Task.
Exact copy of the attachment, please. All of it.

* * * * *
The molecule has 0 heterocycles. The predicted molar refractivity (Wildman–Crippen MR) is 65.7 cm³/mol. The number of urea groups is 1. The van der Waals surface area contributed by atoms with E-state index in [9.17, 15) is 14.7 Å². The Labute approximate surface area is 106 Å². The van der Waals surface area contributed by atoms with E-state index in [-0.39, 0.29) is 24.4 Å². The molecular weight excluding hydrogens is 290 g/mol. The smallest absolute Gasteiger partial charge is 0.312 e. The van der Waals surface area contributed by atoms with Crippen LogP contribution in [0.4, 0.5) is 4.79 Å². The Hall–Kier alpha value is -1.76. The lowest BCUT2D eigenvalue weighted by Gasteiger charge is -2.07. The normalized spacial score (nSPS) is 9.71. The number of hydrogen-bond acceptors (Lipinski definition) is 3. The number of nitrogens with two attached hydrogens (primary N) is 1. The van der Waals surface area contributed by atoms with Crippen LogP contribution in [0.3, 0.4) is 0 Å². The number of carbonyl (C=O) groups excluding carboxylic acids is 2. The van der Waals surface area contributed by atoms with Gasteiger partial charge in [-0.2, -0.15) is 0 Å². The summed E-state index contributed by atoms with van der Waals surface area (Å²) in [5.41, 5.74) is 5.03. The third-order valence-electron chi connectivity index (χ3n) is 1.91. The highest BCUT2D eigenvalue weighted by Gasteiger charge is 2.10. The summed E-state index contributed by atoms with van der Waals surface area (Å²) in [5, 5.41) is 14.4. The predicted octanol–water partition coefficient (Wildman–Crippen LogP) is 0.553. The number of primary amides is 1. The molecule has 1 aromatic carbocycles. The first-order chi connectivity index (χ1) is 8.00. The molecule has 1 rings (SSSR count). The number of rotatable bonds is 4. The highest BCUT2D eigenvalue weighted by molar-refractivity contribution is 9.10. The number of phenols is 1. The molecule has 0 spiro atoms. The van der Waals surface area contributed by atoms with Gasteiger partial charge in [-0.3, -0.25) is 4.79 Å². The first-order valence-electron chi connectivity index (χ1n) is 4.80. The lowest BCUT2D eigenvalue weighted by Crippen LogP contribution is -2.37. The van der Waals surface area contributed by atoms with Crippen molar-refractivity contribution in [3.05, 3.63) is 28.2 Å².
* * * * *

The molecule has 0 heterocycles. The predicted molar refractivity (Wildman–Crippen MR) is 65.7 cm³/mol. The number of urea groups is 1. The van der Waals surface area contributed by atoms with E-state index in [9.17, 15) is 14.7 Å². The Labute approximate surface area is 106 Å². The van der Waals surface area contributed by atoms with E-state index in [-0.39, 0.29) is 24.4 Å². The molecular weight excluding hydrogens is 290 g/mol. The smallest absolute Gasteiger partial charge is 0.312 e. The van der Waals surface area contributed by atoms with Crippen LogP contribution in [0.4, 0.5) is 4.79 Å². The Hall–Kier alpha value is -1.76. The lowest BCUT2D eigenvalue weighted by Gasteiger charge is -2.07. The normalized spacial score (nSPS) is 9.71. The number of hydrogen-bond acceptors (Lipinski definition) is 3. The number of nitrogens with two attached hydrogens (primary N) is 1. The van der Waals surface area contributed by atoms with Crippen LogP contribution in [0.3, 0.4) is 0 Å². The number of carbonyl (C=O) groups excluding carboxylic acids is 2. The van der Waals surface area contributed by atoms with Gasteiger partial charge in [-0.2, -0.15) is 0 Å². The summed E-state index contributed by atoms with van der Waals surface area (Å²) in [5.41, 5.74) is 5.03. The third-order valence-electron chi connectivity index (χ3n) is 1.91. The highest BCUT2D eigenvalue weighted by Gasteiger charge is 2.10. The summed E-state index contributed by atoms with van der Waals surface area (Å²) in [5, 5.41) is 14.4. The predicted octanol–water partition coefficient (Wildman–Crippen LogP) is 0.553. The number of primary amides is 1. The molecule has 1 aromatic carbocycles. The first-order chi connectivity index (χ1) is 8.00. The molecule has 1 rings (SSSR count). The number of rotatable bonds is 4. The highest BCUT2D eigenvalue weighted by molar-refractivity contribution is 9.10. The number of phenols is 1. The molecule has 0 spiro atoms. The van der Waals surface area contributed by atoms with Gasteiger partial charge in [-0.3, -0.25) is 4.79 Å². The first-order valence-electron chi connectivity index (χ1n) is 4.80. The lowest BCUT2D eigenvalue weighted by Crippen LogP contribution is -2.37. The van der Waals surface area contributed by atoms with Crippen molar-refractivity contribution in [3.05, 3.63) is 28.2 Å².